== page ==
Senate Panel Passes Possible FCC Overide

In a bipartisan backlash against a key part of the FCC's June 2 rulings on media ownership, the Senate Commerce Committee passed a measure that would spike the commission's raising of the nationwide broadcast ownership cap from 35 to 45 percent and largely reverse its key ruling on newspaper-broadcast cross-ownership.

Sponsored by Ted Stevens (R-Alaska), the powerful chairman of the Senate Appropriations Committee, and Fritz Hollings (D-S.C.), top Democrat on the Senate Commerce Committee, the measure passed the panel on a voice vote.

The measure would not change the new television duopoly rules, but it would forbid the "grandfathering" of stations that exceed the 35 percent cap, meaning that Fox and CBS would have to sell off stations if the bill, S. 1046, were enacted.

Even if the measure passes the full Senate, it could face a tougher fight in the House, where Commerce Committee Chairman Rep. Billy Tauzin (R-La.) has voiced support for the FCC's 3-2 ruling.

The committee will take up the FCC's reauthorization package on June 26; one provision would have the commission conduct its review of media ownership only once every five years, instead of every two years as ordered in the 1996 Telecommunications Act.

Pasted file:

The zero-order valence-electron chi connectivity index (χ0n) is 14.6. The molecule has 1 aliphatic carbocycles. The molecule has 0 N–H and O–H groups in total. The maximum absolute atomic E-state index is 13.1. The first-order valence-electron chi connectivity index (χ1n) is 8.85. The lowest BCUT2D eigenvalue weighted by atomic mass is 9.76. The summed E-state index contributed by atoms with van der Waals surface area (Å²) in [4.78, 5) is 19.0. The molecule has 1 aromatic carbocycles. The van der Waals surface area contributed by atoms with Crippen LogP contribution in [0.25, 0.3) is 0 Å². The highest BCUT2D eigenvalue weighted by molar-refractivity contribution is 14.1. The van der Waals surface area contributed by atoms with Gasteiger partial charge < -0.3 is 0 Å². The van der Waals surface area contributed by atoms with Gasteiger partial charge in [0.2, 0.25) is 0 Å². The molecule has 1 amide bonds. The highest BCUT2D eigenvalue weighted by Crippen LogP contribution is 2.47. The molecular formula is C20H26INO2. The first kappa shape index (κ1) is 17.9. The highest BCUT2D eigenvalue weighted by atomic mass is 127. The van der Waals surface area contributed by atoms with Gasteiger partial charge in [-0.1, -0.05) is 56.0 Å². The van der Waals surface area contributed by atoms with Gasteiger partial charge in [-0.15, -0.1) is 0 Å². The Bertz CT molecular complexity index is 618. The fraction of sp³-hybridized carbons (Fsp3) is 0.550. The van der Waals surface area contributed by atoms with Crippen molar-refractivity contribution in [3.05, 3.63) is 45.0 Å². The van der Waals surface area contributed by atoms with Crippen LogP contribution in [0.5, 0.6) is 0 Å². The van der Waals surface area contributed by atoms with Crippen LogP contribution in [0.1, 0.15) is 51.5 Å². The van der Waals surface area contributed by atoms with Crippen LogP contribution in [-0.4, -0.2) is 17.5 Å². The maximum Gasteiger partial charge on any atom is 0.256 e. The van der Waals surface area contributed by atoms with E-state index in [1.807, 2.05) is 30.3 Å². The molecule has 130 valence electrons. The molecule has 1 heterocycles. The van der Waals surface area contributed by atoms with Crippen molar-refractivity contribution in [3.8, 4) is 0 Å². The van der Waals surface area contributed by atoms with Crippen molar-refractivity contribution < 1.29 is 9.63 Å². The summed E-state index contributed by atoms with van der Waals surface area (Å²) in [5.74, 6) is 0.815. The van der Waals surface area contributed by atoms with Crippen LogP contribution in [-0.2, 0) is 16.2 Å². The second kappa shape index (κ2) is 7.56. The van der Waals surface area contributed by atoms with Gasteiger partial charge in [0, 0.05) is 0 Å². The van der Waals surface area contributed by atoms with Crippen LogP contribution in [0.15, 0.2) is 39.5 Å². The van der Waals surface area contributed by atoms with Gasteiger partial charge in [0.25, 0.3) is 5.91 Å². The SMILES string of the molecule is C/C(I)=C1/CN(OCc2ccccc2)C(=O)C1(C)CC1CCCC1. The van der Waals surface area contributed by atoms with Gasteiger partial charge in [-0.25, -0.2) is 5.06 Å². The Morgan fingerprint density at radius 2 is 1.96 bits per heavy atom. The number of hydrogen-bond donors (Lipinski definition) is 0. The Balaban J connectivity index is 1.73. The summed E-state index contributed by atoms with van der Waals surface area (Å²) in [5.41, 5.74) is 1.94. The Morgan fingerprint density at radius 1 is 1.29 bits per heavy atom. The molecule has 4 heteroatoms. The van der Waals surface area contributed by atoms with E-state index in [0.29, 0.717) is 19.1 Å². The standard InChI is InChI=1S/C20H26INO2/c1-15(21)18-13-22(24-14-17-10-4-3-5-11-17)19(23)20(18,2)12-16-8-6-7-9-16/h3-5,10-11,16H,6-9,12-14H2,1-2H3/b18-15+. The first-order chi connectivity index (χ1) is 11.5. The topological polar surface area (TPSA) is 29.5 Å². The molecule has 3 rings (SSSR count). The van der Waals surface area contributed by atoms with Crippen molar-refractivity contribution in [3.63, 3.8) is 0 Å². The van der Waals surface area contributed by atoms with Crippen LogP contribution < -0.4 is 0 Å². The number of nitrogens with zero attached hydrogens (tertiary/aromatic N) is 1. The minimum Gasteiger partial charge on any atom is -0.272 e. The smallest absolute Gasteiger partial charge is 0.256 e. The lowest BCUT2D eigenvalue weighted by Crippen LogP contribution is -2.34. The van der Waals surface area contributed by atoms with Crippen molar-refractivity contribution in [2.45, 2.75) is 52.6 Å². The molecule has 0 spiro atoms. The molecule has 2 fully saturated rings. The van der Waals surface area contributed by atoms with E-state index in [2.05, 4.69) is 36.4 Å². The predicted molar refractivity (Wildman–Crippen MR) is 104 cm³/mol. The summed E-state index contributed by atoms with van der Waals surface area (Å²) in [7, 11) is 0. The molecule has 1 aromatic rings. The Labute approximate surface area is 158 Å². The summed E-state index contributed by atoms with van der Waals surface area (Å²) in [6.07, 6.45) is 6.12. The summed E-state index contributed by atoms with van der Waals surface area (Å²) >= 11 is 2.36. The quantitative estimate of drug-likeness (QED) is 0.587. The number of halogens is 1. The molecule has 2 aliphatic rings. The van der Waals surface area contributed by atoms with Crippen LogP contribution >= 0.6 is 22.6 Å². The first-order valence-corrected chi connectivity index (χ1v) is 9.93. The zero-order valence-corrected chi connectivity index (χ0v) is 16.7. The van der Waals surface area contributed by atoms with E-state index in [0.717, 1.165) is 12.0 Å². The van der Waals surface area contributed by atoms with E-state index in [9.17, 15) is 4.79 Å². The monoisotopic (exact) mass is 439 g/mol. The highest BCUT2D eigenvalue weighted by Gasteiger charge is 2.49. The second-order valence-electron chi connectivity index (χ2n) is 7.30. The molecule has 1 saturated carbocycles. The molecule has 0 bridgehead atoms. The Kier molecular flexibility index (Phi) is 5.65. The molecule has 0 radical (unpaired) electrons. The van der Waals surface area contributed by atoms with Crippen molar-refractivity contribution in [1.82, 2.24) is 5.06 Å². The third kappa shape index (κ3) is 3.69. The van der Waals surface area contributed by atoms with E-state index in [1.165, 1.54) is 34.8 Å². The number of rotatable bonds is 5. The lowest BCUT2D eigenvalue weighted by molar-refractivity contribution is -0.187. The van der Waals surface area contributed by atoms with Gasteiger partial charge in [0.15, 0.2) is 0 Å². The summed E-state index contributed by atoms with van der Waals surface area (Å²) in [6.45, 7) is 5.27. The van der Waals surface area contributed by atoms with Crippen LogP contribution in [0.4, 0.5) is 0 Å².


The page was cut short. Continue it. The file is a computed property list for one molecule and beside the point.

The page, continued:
FCC Commissioner Michael Copps, who spearheaded opposition to the June 2 rulings, welcomed the Commerce Committee action and called on the commission to stay its decision until "elected representatives complete their deliberations on media concentration."

Copps warned the FCC of awakening a "sleeping giant-the American people."

"Now, just 17 days later, and even before the final Commission item is out the door, the people's representatives on the Senate Committee on Commerce, Science and Transportation have rolled back the Commission's 3-2 decision," he said in a statement.

"This strong and bipartisan Committee action should flash the orange light of 'slow down and prepare to stop' for those media companies rushing to buy, sell or swap stations all across America."

The vote was a mixed bag for NAB, which supports the ownership rollback to 35 percent, but supports the newspaper-cross ownership ban.

"NAB is pleased the Senate Commerce Committee voted to roll back the national television ownership cap to 35%. However, the bill also adopts provisions that reinstate the newspaper-broadcast cross-ownership ban and require radio companies to divest legally acquired stations. Consequently, NAB will strongly oppose this legislation," said NAB president/CEO Eddie Fritts.